Bringing order to your life, one old sock at a time
In an online community titled “Ability to Organize: The Power of 15-Minute Cleaning” on Naver, scores of users who love to clean up and organize their rooms and houses share their know-how. Children’s book writer Seon Hyun-kyung said she changed her life through a project she started in which she throws away one thing per day.
And Kim Yeon-hee, 40, shared what she threw away every day for a month through an online community, saying it was “distressing to always see objects stacked up everywhere on my office desk, such that it even decreased my work efficiency.” But Kim said she couldn’t throw them away as she worried she would feel anxious that she would need them again someday.
“But when I did it, I felt so much better. It was good riddance,” Kim said. “I couldn’t have done it on my own for the whole month, but because I told people about it ... I was able to keep it up.”
For those who suffer from excessive acquisition of objects, and the inability or unwillingness to discard them, which when severe is characterized as compulsive hoarding behavior, it is possible to learn to enjoy throwing things away.
The first step
“I thought I could throw away a pair of socks,” she said. “Because they are not that memorable of an object, I thought I could throw them away quite easily.”
Thus Seon began the “Throwing One Thing Out a Day” project on April 22, 2013, with a pair of black socks. Every day for a year she tossed out one object that was lying around her home. For the first week, she only discarded socks.
“As I saw myself, who couldn’t even throw away anything, throwing away a pair of socks that I don’t wear everyday, I started to feel some sort of pleasure,” she said.
“I kept everything. If I received a gift, I not only kept the gift but also the box, the wrapping paper plus the ribbon,” she said. “Anything that I believe seems usable, I kept it. I’d never thrown away old socks or underwear unless I couldn’t wear them.”
Then one day, a friend of Seon recommended that she watch a documentary titled “Hoarders, Those Who Can Never Throw Away.” The documentary dealt with compulsive hoarders who are obsessed with acquiring and collecting objects but never get rid of anything. They bring things home and stack them up but never get rid of anything, so after a while their homes start to look like a junk shop.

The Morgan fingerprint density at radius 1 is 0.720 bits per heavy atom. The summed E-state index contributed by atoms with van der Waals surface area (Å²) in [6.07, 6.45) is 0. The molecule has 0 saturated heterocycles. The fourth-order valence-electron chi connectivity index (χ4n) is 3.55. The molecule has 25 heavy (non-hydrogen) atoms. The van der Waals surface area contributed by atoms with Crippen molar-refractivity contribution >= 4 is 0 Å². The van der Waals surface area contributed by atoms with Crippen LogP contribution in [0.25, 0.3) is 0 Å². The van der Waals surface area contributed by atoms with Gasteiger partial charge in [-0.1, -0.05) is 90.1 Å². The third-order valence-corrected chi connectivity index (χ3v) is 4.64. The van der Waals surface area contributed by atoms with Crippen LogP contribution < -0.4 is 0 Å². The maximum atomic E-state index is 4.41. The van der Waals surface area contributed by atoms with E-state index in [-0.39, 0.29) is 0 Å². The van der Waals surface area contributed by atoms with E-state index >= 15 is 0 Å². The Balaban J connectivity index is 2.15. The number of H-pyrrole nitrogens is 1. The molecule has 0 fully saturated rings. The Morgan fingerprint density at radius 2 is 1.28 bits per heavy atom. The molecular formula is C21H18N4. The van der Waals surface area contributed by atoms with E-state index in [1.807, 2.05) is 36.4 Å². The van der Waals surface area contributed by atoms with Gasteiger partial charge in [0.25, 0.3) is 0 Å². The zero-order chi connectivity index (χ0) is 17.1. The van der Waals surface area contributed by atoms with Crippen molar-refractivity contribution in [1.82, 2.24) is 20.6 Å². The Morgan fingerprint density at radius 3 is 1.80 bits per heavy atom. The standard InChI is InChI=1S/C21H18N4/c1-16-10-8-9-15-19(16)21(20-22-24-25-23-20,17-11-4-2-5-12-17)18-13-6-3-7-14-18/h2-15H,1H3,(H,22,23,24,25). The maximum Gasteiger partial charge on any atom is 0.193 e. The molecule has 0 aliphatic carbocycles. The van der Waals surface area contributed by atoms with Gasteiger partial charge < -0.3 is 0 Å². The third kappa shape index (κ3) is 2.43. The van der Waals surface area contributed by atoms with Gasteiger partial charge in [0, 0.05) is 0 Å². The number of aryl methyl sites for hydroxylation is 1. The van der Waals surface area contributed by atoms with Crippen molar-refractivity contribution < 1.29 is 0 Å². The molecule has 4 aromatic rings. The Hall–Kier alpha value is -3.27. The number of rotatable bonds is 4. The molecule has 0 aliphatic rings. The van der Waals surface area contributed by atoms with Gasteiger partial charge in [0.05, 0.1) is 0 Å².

Watching the documentary on TV, Seon was shocked to realize that her house looked similar to the ones featured on the program.
“Books, toys and clothes were everywhere, such that my house looked like it was about to burst,” she said. “But no matter how hard I looked, there was nothing I could discard. I felt like I would miss it if I threw it away, and that I would need it one day. Then I realized that I’d been seeking stability from these objects that I don’t even need.”
Because she couldn’t throw away an intact object, she began to wear the disused socks. For the ones she thought she would never wear, she began to write about them in her diary and draw pictures of them. She believed she wasn’t able to throw the socks out because she couldn’t let go of the memories of them, and by keeping a record of them in words and pictures, she thought it might be easier for her to let them go.
“It felt like I could easily throw them out by writing about them and drawing them on paper,” she explained. “It’s some sort of goodbye ritual for me to get myself sorted.”
As Seon continued to gather up things to get rid of, she would first use the items for a couple of days. The purpose was to make it easier to give them away to anyone who showed interest in the items - whether it was a bag, shoes, a sweater or anything else.
She also organized a small private flee market with her friends by collecting all the unwanted items from her home, and donated the things that did not get sold to the Beautiful Store, an organization that takes donations of new and used articles for resale at low prices to support needy communities. Through the flee market, Seon and her friends earned 1.2 million won ($1,000), which they donated to an organization that helps stray cats.
As time went by, Seon began to witness changes in her consumption habits as well.
“Every time I went shopping, I kept on asking myself if I was buying something that I was just going to throw out one day,” she said. “My habit of impulsive buying decreased dramatically, and I began to look for articles that are more durable, that would last a long time.”
The writer’s family’s habits also changed. Seon’s husband and daughter, who initially had their guards up, anxious that Seon would throw out their things, now ask Seon before purchasing things, and their consumption gradually decreased.
What began with discarding old socks spread to all the glass bottles that filled her cupboard, uneaten pickles in her refrigerator, an old leather hat she bought her husband many years ago, and even a backpack she used to wear often 20 years ago while studying in Canada. She realized that together with her stuff, she was also decluttering her thoughts and getting rid of unnecessary emotions.
“I threw out the relationship with an acquaintance that was concerning me for a while and the arrogance I had in thinking that I was still young,” Seon said, chuckling. “It’s like magic. These thoughts and feelings are not like objects that disappear from your sight once you throw them out, but I found that they gradually die out.”